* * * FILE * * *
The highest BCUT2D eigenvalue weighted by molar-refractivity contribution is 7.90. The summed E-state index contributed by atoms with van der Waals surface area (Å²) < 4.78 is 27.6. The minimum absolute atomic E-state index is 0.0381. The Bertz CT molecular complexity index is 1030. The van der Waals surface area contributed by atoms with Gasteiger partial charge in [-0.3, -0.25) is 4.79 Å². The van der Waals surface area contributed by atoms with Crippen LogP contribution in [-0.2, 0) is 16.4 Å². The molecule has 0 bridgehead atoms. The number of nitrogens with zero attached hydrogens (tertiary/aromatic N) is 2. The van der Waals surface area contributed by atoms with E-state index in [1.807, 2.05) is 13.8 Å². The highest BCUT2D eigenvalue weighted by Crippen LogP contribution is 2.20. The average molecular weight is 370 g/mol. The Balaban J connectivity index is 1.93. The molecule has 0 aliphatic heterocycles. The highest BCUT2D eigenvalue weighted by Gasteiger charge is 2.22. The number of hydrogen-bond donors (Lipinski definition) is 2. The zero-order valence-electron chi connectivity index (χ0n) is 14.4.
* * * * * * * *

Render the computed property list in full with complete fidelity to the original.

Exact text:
The highest BCUT2D eigenvalue weighted by molar-refractivity contribution is 7.90. The summed E-state index contributed by atoms with van der Waals surface area (Å²) < 4.78 is 27.6. The minimum absolute atomic E-state index is 0.0381. The Bertz CT molecular complexity index is 1030. The van der Waals surface area contributed by atoms with Gasteiger partial charge in [-0.3, -0.25) is 4.79 Å². The van der Waals surface area contributed by atoms with Crippen LogP contribution in [-0.2, 0) is 16.4 Å². The molecule has 0 bridgehead atoms. The number of nitrogens with zero attached hydrogens (tertiary/aromatic N) is 2. The van der Waals surface area contributed by atoms with E-state index in [1.807, 2.05) is 13.8 Å². The highest BCUT2D eigenvalue weighted by Crippen LogP contribution is 2.20. The average molecular weight is 370 g/mol. The Balaban J connectivity index is 1.93. The molecule has 0 aliphatic heterocycles. The highest BCUT2D eigenvalue weighted by Gasteiger charge is 2.22. The number of hydrogen-bond donors (Lipinski definition) is 2. The zero-order valence-electron chi connectivity index (χ0n) is 14.4.